I have had the most amazing luck as a teacher. Over the years, I have had the opportunity to work with some of the most unique and creative students. I'm also so glad that many of them keep in touch with me, because they are extraordinary kids who are continuing to do extraordinary things - and they're just really great people. Here is an email I got from one of them yesterday:

Greetings Mr. Gran.

Ive been delving into the world of video (at least the hardware side) and built a couple of mini projectors recently / over the summer,
[link below]

i have quick question for you, (below)

my current project (for fun) is building a CRT based projector. i did a little research about the technology and unfortunately there isn't much info about the inner workings / CRT tube design. my current projector is designed around a black and white tube, (its called ' project casablanca') with a modified power source (increasing the heater coil power and the accelerator grid voltage = faster moving electrons = more light output. To make it more rustic, there are no integrated components, the whole thing is (eventually going to be) vacuum tube based, ( i needed an excuse to learn vacuum tube usage)

moreover, the whole thing is, like my other projector, designed to fit in a 55 caliber ammo tin.

i know that 3 tubes are normally used (RGB) in crt based projectors, (normally because crt's are notoriously not as bright as lcd projectors). but i think the secondary reasoning is x rays. the metals used in the phosphor plating of a color crt tv are also used in basic 1940's x ray tubes. the ones used in 3 crt projectors are really (at least to my knowledge) 3 black and white crt tubes with rgb gels in front.

this is just a thought on a whim, but have you heard of x ray emission being a problem with old -school projectors?

link to projector project 1:

sample output image:

Here was my reply:
Dane- Well, hmm. That's a good question. Let me see how I can explain in simple terms:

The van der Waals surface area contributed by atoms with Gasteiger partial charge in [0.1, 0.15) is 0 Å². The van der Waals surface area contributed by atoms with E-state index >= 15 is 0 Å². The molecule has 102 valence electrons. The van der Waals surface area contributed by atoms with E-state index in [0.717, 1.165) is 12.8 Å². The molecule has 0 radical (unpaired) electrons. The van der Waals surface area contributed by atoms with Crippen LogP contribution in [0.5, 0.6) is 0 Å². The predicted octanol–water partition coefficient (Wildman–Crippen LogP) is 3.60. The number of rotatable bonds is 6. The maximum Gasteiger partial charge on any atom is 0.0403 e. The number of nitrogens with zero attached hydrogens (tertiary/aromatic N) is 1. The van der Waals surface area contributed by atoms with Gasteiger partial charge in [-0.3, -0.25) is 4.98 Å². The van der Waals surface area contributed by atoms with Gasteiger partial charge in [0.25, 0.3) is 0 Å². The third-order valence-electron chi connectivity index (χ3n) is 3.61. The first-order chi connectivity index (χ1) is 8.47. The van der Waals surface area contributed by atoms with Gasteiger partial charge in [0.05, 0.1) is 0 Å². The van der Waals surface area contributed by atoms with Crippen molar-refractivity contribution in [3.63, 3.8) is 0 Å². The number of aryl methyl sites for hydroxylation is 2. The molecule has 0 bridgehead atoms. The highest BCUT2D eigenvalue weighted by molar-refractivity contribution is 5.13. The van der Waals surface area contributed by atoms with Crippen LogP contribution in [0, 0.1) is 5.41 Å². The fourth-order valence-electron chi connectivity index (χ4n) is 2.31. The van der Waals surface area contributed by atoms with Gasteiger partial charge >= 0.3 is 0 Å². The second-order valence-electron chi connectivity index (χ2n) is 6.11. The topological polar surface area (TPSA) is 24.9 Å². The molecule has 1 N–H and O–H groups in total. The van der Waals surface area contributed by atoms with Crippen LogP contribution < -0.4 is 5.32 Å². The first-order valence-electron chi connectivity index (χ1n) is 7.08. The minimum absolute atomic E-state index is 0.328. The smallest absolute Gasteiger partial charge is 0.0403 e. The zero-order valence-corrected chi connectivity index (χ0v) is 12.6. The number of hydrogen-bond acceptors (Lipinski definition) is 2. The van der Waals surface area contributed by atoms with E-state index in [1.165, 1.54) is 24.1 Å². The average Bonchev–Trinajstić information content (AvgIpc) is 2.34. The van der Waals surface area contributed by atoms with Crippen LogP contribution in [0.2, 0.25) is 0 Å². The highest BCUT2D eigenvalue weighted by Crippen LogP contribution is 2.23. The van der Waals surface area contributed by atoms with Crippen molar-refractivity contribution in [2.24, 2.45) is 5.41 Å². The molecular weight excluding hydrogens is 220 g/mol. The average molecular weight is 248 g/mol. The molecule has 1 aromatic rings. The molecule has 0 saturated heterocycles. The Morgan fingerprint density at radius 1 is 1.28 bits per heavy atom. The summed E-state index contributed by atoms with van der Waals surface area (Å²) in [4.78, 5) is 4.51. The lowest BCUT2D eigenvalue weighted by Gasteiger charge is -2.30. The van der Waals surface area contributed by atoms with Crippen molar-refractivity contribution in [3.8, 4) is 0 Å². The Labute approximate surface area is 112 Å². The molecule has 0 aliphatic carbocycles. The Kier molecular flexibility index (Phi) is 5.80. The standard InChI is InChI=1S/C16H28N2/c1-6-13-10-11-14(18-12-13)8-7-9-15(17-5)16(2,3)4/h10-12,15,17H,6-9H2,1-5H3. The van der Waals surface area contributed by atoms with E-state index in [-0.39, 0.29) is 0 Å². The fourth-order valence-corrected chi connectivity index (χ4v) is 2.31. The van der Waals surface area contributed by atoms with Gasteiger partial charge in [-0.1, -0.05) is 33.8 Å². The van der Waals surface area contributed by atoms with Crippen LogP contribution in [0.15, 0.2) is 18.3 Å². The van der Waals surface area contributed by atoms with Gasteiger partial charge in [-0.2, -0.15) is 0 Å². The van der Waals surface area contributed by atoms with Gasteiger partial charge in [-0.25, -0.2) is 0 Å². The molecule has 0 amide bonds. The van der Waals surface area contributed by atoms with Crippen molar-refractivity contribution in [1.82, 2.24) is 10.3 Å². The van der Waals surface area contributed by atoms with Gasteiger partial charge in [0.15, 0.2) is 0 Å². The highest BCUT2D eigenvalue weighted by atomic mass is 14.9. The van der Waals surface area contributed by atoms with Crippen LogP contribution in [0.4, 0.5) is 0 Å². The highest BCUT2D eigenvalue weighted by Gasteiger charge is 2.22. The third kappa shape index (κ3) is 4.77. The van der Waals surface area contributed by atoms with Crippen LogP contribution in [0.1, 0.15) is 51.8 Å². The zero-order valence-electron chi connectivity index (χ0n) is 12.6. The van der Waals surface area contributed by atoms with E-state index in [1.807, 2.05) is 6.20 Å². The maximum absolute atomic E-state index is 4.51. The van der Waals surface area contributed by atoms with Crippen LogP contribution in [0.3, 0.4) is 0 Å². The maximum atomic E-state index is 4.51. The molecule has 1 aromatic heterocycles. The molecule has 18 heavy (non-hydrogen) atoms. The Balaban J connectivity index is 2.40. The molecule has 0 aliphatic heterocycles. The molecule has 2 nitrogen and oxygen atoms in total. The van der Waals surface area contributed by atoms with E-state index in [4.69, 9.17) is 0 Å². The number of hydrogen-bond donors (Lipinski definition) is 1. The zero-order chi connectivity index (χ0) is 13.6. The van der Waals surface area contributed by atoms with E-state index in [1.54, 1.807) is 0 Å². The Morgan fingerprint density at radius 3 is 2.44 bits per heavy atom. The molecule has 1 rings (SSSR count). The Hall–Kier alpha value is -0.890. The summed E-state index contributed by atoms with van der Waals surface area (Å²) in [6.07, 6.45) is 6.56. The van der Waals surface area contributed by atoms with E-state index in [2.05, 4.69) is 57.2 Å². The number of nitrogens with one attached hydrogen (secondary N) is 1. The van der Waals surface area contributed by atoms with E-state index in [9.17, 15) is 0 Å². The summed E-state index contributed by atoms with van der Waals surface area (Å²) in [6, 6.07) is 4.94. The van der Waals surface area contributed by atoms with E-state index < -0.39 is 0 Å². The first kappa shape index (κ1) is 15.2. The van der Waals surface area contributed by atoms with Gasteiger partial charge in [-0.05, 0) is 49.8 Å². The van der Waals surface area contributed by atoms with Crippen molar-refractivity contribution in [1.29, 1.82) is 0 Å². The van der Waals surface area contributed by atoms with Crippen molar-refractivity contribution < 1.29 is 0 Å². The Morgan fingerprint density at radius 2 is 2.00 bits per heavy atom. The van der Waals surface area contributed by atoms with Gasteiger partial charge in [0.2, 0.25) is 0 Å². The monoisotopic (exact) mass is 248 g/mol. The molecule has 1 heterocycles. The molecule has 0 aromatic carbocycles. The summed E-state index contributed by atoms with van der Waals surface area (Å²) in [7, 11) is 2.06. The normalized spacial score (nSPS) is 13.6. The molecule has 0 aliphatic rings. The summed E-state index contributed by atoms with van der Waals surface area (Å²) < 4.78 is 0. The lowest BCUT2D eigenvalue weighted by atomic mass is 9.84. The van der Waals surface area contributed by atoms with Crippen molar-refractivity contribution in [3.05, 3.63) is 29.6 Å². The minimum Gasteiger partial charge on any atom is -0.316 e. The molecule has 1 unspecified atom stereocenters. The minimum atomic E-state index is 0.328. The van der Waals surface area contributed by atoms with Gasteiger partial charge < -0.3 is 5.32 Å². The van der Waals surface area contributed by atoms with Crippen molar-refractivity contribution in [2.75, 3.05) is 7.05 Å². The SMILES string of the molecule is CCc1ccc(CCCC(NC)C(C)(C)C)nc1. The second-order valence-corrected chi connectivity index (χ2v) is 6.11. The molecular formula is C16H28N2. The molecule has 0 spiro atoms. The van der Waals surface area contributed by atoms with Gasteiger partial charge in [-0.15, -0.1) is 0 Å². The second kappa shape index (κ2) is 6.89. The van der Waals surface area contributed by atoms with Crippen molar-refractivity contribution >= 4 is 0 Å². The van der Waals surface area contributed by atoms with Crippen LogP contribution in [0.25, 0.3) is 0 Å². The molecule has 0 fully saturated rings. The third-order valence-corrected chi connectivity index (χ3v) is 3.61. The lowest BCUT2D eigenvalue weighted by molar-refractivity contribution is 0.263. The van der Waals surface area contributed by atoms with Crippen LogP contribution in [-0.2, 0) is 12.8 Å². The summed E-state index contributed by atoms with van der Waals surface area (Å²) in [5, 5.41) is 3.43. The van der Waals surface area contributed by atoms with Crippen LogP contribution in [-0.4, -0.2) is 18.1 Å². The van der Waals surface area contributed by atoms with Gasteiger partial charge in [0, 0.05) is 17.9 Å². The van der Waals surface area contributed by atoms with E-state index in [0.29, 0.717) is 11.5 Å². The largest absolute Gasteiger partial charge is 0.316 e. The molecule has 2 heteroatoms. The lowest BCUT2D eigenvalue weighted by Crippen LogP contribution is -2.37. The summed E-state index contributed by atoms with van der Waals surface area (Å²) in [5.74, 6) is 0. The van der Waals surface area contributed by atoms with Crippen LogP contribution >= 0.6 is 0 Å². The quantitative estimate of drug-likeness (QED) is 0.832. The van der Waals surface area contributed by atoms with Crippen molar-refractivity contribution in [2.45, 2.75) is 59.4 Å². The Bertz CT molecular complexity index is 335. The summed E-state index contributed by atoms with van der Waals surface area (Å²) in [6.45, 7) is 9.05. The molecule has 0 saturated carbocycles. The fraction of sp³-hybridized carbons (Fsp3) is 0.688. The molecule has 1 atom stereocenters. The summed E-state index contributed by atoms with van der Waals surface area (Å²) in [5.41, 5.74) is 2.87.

The truth is that I have no freaking clue what you're talking about :). I'm an art teacher, not an engineer. However, I love that email, feel flattered that you'd think that I'd know that, and would love to post that email to my blog just to show the world how amazing my students are. Would that be ok?
While he was in high school, Dane had a knack for engineering. In fact, one day I pointed him to a neat website where someone had built an mp3 player from spare parts and an Altoids can. Soon afterwards, Dane had made one himself. However, not to be content in simply following where others had gone, he went on to build:

a USB power supply...

and a video camera out of an Altoids can.

However, I also just want to share what he wrote in a follow up email today, following a conversation that we began about course offerings in high school:
i just feel very strongly that the world is moving to fast to realize the beauty that goes into the design of the things around them, and how that can be scoffed off and taken for granted.

electronics is an art too.
And I loved to read that, because he absolutely gets what I want all students to understand. Art isn't something that is 'other', that should be understood as a separate entity from our other pursuits. The ability to look at an ammo tin and see a projector, or to look at an altoids can and see a camera seems to me to be an amazing artistic sensibility.


  1. Emperor Dane said...
    wow, thanks gran.
    dsgran said...
    Thank you, Dane! Its great to see what you've been up to on your website!

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